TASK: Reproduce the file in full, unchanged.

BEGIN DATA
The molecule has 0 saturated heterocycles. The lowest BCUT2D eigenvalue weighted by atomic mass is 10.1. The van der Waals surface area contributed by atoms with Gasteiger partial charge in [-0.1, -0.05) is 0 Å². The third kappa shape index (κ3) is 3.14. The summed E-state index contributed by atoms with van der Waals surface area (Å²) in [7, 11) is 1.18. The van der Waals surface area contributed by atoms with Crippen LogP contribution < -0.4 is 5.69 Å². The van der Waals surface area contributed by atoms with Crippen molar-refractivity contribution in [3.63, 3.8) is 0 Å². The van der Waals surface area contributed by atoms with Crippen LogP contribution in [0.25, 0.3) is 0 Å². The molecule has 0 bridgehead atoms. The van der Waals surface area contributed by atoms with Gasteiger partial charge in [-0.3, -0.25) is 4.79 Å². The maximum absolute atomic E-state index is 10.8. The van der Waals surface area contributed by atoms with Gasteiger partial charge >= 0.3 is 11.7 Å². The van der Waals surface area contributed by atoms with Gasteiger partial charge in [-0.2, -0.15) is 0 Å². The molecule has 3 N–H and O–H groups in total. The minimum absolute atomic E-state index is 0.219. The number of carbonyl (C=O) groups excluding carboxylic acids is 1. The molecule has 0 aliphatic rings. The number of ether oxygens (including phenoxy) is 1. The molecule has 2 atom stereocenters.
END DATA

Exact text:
The molecule has 0 saturated heterocycles. The lowest BCUT2D eigenvalue weighted by atomic mass is 10.1. The van der Waals surface area contributed by atoms with Gasteiger partial charge in [-0.1, -0.05) is 0 Å². The third kappa shape index (κ3) is 3.14. The summed E-state index contributed by atoms with van der Waals surface area (Å²) in [7, 11) is 1.18. The van der Waals surface area contributed by atoms with Crippen LogP contribution < -0.4 is 5.69 Å². The van der Waals surface area contributed by atoms with Crippen molar-refractivity contribution in [3.63, 3.8) is 0 Å². The van der Waals surface area contributed by atoms with Crippen LogP contribution in [0.25, 0.3) is 0 Å². The molecule has 0 bridgehead atoms. The van der Waals surface area contributed by atoms with Gasteiger partial charge in [-0.3, -0.25) is 4.79 Å². The maximum absolute atomic E-state index is 10.8. The van der Waals surface area contributed by atoms with Gasteiger partial charge >= 0.3 is 11.7 Å². The van der Waals surface area contributed by atoms with Gasteiger partial charge in [-0.2, -0.15) is 0 Å². The molecule has 3 N–H and O–H groups in total. The minimum absolute atomic E-state index is 0.219. The number of carbonyl (C=O) groups excluding carboxylic acids is 1. The molecule has 0 aliphatic rings. The number of ether oxygens (including phenoxy) is 1. The molecule has 2 atom stereocenters.